Updated: Mar 11, 2021
March 11th 2021
It is great to see people finally talking openly about male fertility. And hats off to the BBC for providing a platform with two superb documentaries on the topic.
“Me, My Brother and Our Balls”
Firstly, the BBC screened “Me, My Brother and Our Balls” in October 2020.
This documentary looked into male fertility issues for two brothers, Chris and Ben Hughes. Apparently, Chris Hughes is a star from Love Island, the British dating reality series. I didn’t know this, but I do know about male fertility. Since X&Y Fertility specialises in this area of medicine, it was good to see both Chris and Ben openly talk about their situations.
Chris had suffered testicular health scares in the past, and was promoting awareness of testicular cancer. However, devastatingly, his brother Ben is then diagnosed with the condition. The programme accompanies both brothers as Ben undergoes an orchidectomy and they both undergo fertility investigations.
If such a programme can get men talking about sperm, this has to be good news, even if it encourages just one man to follow-up on a potential concern. In the UK, there are around 2,300 new testicular cancer cases every year. The average age at the time of diagnosis is about 33 years, but around 6% of cases occur in children and teens. However, testicular cancer treatment has a high 5-year survival rate for men of 95%.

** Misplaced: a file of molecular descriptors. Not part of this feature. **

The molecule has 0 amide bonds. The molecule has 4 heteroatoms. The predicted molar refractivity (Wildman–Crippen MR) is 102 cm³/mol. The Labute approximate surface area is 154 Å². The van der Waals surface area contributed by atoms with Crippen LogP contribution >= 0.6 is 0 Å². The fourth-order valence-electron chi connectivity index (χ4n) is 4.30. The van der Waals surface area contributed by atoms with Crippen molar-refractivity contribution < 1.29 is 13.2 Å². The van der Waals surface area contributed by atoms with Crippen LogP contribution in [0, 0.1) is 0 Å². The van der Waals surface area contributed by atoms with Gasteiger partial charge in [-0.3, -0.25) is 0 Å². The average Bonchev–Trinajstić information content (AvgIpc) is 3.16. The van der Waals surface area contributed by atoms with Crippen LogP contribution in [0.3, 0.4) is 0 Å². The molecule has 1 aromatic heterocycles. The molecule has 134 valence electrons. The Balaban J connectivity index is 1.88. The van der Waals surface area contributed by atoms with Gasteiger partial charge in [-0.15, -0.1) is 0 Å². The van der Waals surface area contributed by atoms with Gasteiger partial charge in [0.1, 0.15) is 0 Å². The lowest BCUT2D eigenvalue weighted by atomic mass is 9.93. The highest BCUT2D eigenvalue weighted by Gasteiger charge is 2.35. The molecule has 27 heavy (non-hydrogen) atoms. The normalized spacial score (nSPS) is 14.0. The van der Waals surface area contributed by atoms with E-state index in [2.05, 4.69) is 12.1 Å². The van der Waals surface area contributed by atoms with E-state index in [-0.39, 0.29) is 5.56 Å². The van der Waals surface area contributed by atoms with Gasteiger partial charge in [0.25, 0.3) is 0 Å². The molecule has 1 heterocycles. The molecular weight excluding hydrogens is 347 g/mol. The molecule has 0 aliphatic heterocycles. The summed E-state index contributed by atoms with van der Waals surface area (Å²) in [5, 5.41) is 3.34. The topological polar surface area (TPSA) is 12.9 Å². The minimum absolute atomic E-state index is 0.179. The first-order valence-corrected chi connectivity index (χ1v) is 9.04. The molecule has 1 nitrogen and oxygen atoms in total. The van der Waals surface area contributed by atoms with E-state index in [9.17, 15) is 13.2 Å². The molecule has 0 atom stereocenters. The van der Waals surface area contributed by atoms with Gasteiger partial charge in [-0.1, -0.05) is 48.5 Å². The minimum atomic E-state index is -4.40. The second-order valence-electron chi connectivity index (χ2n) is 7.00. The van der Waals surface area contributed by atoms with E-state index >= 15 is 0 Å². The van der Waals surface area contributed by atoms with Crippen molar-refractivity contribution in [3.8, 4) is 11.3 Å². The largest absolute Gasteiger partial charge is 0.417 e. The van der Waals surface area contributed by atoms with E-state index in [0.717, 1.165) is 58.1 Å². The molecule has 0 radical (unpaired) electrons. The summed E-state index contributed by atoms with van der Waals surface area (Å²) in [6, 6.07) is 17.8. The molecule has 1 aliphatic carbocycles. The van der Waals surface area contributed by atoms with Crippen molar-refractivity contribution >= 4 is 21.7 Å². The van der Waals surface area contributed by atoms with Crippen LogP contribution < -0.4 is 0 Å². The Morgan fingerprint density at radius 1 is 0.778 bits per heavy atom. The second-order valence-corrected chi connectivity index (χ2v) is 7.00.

“Rhod Gilbert: Stand Up to Infertility”
Secondly, we had Rhod Gilbert’s BBC documentary screened in February 2021.
Rhod is a comedian who I’d previously seen hosting “Never Mind The Buzzcocks”. Since the title of that music show is a play on the infamous title of a Sex Pistols album, it is ironic that Rhod is now facing male infertility, and talking about the show’s namesake.
Rhod tells us that he’s been informed that 98% of his sperm “don’t swim straight”. He is stunned by the lack of support for male infertility, which leads to him starting the 'HIMFertility' campaign to raise awareness of the problem.
He and his TV crew attend the Fertility Show, an annual event at London’s Olympia, that has been created solely for people who need information on fertility. You can tell how Rhod doesn’t want to be there, particularly as he is without his partner. I can sympathise with Rhod’s plight at that event, as I remember walking in one year on my own, and being approached by clinics who thought I was a single man seeking donor eggs and a surrogate (I was actually helping on the professional bodies stand as one of the andrologists!).
Back to Rhod’s documentary, and we see him seeking other men who might also have a sperm problem and be willing to talk about it. Rhod meets up with Benjan Zephaniah, a Rastafarian dub poet who tells us he has no sperm. Whilst it is awful news to hear, Benjan and Rhod aren’t alone. Far from it. Male infertility is on the rise, accounting for roughly 50% of the cases of infertility. Gone are the days, when infertility was assumed (so wrongly) to be just a female problem.
“I felt so frustrated. You can’t fix the situation. That’s probably one of the reasons men don’t talk.”
So let’s start the conversation.
We encourage men to come out and get tested. Talk to andrologists – we are out here. We don’t really advertise out services, as we want to respect the personal nature of the topic. That is one of the reasons why we set up X&Y Fertility on New Walk, a private and discrete area of Leicester. We also ensure that we provide free private parking, so that guys can just park up and pop in, without any fuss (or having to pay).
Most male fertility problems can be treated with assisted conception treatments and hopefully Rhod’s campaign will encourage the conversation in the wider community.